Thursday, September 30, 2010

The Feast of St. Jerome

The Last Day of September, 2010
One of the first Doctors of the Church, St. Jerome  (c. 347 – 420) is widely known as the translator of the Bible into Latin (the Vulgate), but he was also the author of many other works.  He penned many letters and theological treatise, chiefly in defense of the Faith, arguing against the Arian heresy, rampant in his time, and defending the doctrine of the perpetual virginity of the Blessed Mother, as well a attacks against Christian pious practices, the cultus of martyrs and relics, the vow of poverty, and clerical celibacy.  After St. Augustine, St. Jerome is the most prolific writer of the ancient Christians. 

We most often see St. Jerome in art pictured in his ascetic monastic cell or in the desert, and he was very much attracted to the ascetic life, but spent a good part of his life in more courtly places, while continuing always to lead a simple monastic life.  He was ordained a priest in 378, but only received the honor with the stipulation that he not be appointed pastor of a church, as he felt his calling was to be a recluse, to live a monastic life.   He was a counsellor of Pope Damasas (Chair of Peter 366-384), serving as secretary of the council deciding over the problem of the schism in Antiochin the 380s.  Jerome aquitted his duties so well that the pope kept him in Rome as his own secretary, and set him in charge of "cleaning up" the copies of the New Testament and the Psalms which had suffered already by poor copying and translation. This was the beginning of St. Jerome's work on the Vulgate. 

In the 1890s, Pope Damasus having died, and having had enough of city life, St. Jerome moved to the Holy Land, making for himself a monastic cell outside of Bethlehem.  By the early 400s, he had completed his translation of the Bible, making his way through the Old Testament, even learning a new language (Chaldaic) in his scholarly pursuit of perfection.  By the time he had finished, St. Jerome had translated or "corrected" all the books of the Old and New Testament except the Books of Wisdom, Ecclesiasticus, Baruch, and the two Books of the Maccabees.    Leading always a life of purity and prayer, St. Jerome's God-given gift for languages and his knowlege and understanding of Sacred Scripture made him the ideal candidate for this undertaking of the Blessed Trinity.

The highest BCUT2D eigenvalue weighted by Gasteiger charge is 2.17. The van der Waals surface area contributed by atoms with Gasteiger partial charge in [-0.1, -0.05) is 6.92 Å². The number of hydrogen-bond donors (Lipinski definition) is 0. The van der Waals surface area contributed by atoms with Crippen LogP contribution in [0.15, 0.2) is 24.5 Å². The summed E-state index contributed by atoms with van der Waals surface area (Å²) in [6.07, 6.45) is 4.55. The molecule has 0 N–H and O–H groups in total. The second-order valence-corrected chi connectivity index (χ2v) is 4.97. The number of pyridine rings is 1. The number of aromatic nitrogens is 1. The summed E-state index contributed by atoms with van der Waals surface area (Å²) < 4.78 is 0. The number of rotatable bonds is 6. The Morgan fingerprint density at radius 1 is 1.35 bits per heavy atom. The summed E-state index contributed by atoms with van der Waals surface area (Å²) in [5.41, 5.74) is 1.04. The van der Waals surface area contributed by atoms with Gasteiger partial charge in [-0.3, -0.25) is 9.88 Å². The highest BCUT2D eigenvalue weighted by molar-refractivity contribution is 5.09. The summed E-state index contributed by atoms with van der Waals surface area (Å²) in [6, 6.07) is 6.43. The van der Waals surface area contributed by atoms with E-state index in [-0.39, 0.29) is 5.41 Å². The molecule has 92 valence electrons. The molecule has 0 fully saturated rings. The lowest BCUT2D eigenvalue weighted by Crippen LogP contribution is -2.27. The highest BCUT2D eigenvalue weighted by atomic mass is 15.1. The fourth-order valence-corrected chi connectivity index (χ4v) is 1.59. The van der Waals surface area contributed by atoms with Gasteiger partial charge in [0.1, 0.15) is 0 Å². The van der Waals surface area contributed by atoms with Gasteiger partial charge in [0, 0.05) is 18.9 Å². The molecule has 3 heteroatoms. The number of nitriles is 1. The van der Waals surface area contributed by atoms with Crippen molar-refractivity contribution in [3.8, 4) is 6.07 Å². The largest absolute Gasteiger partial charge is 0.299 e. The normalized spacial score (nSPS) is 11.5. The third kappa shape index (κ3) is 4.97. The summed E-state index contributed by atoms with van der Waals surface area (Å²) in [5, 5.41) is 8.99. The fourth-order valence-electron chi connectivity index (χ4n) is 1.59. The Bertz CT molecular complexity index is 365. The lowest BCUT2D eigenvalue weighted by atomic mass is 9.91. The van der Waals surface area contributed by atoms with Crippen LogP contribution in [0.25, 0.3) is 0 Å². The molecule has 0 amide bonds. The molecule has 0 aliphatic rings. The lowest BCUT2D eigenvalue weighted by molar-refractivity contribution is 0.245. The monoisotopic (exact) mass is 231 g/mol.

*  St. Jerome is very often depicted with a lion and is associated with the medieval story in which the saint's charity in pulling a thorn from a lion's paw makes a pet of the lion.  In art, this Doctor of the Church usually has a lion reclining at his feet as he writes with a feather in a big book, indicating the Bible. Ther is, however, no mention of a pet lion in any of the multitudinous letters St. Jerome wrote in his lifetime, nor any other documentation of such an alliance.  It's believed that this story was transferred to St. Jerome from the tradition of St. Gerasimos, a monk also of the fifth century.  The confusion is easily forgiven, though, because a lion seems such an appropriate symbol for as strong and unflinching a champion of the Faith as St. Jerome.

St. Jerome died on September 30th, 420.  His relics lie in the Sistine Chapel in St. Mary Major Basilica in Rome.

St. Jerome, Confessor, Doctor of the Church, Father of the Vulgate, Pray for us!

* Here's a coloring page from a Durer Albrecht engraving -- and here's another one, same artist .

* You can find super instructions for making a lion cake to celebrate St. Jerome's feast here or here.  Or you could make a book cake to symbolize the Bible -- instructions here or here (video).  Or you could make an owl cake, as an owl is sometimes used to indicate the wisdom and scholarship of St. Jerome.

1 comment:

Anonymous said...

I like my name even more after reading your article. My mother named me after a priest named Jerome in Ludington MI. He was the priest who married my parents. Good to know all these facts about the saint, I will remember September 30 now for certain.